Last summer as the days began to shorten, one of my best friends had to walk her Beagle boy to the Bridge. He’d staved it off for eighteen months, but the time arrived. Even though the day was warm, I still felt chilled after she called to tell me that he was running free.
That chill has turned into a familiar but unwanted companion of late. One of my dearest and closest friends through dog rescue circles and Facebook found out a week ago that her senior Brittany boy has inoperable cancer. She’s weighing treatment options to keep him as comfortable as possible for as long as possible.
The owner of the pet store where I get Oakley’s prepared food is weighing options, too. Despite support from a holistic vet, an anti-cancer diet, and five radiation treatments, her cattle dog girl’s brain tumor came back. They are taking everything an hour at a time.
Three years ago this month, lymphoma sent Orion over the Rainbow Bridge. Between his age (13 -1/2) and his heart condition, nothing could be done except keep him comfortable and share many bags of potato chips with him.
There was also the news of the passage of a Facebook friend’s wife who had fought back with everything she had against ovarian cancer for eight years. His deep grief emerges in the details of small acts such as removing her jewelry when the time came to let her remains go to the funeral home for cremation.
Last year, another dear and close Facebook friend had a cousin, now by an act of grace seven, who had to be treated for a form of cancer usually seen in elderly men who smoked cigars. For the second time.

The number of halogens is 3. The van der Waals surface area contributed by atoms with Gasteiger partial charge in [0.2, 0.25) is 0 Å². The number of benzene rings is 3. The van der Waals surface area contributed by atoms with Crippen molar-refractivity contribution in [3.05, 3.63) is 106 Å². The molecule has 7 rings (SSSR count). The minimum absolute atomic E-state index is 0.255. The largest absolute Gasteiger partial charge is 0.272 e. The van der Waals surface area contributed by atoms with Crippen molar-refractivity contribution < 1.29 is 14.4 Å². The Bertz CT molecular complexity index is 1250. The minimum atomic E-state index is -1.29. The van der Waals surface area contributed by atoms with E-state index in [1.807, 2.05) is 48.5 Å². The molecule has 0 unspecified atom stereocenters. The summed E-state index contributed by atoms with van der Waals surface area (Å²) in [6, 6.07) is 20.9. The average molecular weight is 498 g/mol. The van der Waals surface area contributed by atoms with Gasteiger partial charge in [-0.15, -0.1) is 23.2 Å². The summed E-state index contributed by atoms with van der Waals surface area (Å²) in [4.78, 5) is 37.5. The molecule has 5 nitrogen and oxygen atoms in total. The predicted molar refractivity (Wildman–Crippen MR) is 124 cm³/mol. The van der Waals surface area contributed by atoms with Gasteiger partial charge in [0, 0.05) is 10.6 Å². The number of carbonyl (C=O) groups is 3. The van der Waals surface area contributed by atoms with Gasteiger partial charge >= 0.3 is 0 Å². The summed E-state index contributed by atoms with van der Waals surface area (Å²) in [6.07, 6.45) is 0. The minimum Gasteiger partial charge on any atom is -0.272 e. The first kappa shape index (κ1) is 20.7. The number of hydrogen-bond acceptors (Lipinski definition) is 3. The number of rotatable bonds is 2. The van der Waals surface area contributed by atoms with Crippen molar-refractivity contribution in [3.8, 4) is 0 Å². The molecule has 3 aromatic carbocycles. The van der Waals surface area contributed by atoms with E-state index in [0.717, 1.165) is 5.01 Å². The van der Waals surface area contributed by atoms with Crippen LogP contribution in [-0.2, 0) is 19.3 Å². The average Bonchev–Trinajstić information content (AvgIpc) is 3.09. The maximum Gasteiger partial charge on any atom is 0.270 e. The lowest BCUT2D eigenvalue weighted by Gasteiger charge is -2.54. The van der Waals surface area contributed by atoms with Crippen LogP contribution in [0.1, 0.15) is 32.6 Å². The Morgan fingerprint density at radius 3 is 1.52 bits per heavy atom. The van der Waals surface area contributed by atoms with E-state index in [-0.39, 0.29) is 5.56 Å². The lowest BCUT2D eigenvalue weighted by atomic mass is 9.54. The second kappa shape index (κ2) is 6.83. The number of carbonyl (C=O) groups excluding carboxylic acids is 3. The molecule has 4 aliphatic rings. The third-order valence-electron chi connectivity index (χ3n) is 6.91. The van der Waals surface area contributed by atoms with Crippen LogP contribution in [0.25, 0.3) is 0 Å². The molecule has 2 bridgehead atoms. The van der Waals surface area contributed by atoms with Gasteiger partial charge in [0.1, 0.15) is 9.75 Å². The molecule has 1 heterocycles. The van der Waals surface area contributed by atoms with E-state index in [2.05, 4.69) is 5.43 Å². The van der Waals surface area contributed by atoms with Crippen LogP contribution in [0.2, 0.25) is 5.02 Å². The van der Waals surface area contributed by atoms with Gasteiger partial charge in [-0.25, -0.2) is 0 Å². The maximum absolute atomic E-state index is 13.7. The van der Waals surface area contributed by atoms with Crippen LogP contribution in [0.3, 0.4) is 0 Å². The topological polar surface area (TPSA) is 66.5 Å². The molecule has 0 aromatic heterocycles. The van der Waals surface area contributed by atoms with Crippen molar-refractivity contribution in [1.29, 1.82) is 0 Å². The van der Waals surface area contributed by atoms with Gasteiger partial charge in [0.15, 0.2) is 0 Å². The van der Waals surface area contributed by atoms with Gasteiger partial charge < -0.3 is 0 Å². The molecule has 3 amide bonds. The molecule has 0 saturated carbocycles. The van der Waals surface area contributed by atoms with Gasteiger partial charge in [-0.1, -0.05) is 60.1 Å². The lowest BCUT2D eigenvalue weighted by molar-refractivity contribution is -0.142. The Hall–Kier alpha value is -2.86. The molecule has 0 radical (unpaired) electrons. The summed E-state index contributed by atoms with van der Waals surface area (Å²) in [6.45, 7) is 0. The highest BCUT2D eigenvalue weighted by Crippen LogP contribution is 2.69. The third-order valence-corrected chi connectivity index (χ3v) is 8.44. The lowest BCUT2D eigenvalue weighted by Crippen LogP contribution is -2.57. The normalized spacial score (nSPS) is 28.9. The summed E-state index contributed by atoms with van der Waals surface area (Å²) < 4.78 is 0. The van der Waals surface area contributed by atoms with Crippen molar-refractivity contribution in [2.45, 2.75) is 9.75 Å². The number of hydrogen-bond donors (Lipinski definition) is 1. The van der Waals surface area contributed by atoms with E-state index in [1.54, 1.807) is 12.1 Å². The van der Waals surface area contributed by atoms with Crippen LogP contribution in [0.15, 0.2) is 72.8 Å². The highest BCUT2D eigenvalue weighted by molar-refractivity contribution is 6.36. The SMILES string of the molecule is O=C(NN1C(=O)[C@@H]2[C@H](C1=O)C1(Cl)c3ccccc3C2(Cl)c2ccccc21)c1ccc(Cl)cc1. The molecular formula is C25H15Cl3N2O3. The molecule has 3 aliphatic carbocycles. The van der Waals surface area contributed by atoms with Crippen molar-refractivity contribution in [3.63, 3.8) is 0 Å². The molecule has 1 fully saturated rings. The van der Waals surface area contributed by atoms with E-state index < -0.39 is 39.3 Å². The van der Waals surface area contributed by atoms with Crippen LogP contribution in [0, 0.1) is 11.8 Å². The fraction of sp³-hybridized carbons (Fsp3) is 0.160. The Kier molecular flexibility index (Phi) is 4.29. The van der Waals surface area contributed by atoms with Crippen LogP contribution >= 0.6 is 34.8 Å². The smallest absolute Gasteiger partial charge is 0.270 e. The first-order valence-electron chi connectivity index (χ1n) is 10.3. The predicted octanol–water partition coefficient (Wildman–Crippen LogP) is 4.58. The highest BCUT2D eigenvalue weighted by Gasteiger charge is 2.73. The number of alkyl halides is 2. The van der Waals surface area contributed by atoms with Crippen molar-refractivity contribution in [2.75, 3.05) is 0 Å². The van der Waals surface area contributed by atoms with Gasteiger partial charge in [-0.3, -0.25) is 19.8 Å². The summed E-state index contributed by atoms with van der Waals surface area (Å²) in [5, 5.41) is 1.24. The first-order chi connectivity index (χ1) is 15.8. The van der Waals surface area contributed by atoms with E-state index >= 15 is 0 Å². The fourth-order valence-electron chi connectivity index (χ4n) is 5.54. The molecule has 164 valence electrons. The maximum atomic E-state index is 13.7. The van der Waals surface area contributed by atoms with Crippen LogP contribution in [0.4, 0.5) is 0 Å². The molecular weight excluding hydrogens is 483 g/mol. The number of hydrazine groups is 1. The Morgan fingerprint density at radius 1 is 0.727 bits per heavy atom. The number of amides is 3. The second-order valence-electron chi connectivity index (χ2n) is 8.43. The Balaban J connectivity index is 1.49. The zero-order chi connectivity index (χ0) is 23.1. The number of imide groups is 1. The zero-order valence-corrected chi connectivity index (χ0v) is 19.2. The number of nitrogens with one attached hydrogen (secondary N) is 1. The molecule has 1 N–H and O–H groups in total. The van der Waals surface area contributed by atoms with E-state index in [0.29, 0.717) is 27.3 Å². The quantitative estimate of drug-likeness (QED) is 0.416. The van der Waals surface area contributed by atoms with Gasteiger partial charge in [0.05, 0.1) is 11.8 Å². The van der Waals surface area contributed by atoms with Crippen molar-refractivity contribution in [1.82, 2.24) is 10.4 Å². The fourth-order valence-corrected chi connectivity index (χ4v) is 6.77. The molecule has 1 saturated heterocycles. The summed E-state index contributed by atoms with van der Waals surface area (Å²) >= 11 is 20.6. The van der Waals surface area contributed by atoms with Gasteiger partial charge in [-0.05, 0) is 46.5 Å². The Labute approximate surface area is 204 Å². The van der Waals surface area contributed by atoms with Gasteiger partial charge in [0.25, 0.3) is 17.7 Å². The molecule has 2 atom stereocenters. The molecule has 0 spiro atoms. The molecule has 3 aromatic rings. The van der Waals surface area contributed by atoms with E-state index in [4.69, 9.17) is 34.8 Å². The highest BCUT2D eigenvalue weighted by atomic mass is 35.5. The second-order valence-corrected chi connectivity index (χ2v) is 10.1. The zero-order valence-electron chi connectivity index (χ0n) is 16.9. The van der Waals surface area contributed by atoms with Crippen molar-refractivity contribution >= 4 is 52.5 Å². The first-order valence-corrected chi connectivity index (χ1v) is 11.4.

It doesn’t matter if it’s a human or a companion. If there had been clearer diagnostics back in the day, Dante would have added a tenth circle representing cancer to his vision of hell. Weighing treatment options and their side effects; diet changes; lifestyle modifications are complex enough for a two-legged person who can more or less comprehend what it’s all about and why. Making them on behalf of someone who may or may not understand what’s going on or why is excruciating.
There are natural treatments out there, certainly. But the question needs to be reframed: how do we prevent it in the first place? The usual advice is to eat a lot of fruits and veggies; some debate meat and dairy; others the role of carbs. Others feel that it’s caused by built-up resentments. All good advice in the microsphere, but how does one avoid it in the wider world?
I don’t know. The world has grown more toxic despite the environmental consciousness that sprouted in the ’60’s when people started to realize that better living through chemistry was a short term solution at best. There are some legislators who have as much as admitted that they believe we live in the end times and that it doesn’t matter because they and others of their religious ilk will be swept up into heaven and tough for the rest of us. The companies that produce the problematic chemicals have pretty much bought and paid for the federal government. So we have to find ways to get around the dilemma.
Things I’m choosing to do in my world: buying a lot more organically produced food and looking at joining a CSA for fruit and veg this summer. I get most of my meat and fish from a local merchant who brings it to my door. I use nontoxic cleaning supplies.
For Oakley, I make a lot of his food. I’m keeping his vaccines to a minimum. He’s not a big outdoors guy, so I don’t have to worry so much about exposure to chemical run off from the farm next door.
I know intellectually that I did my best for Orion with the information that I had at the time. Still, when I wake up at 3:30 AM, the questions start. Why did I listen to the old vet about vaccinating? Should I have hosed him off more when he was digging? Was it the steroids he took for allergy relief? The family who farmed the adjoining field all developed unusual illnesses in their adult years, and they used the chemicals linked to cancer, autism, and neurological problems; is that was made Orion sick?
Then Oakley starts to snore, and I am lead to dreaming my way into a world where these questions will never be relevant.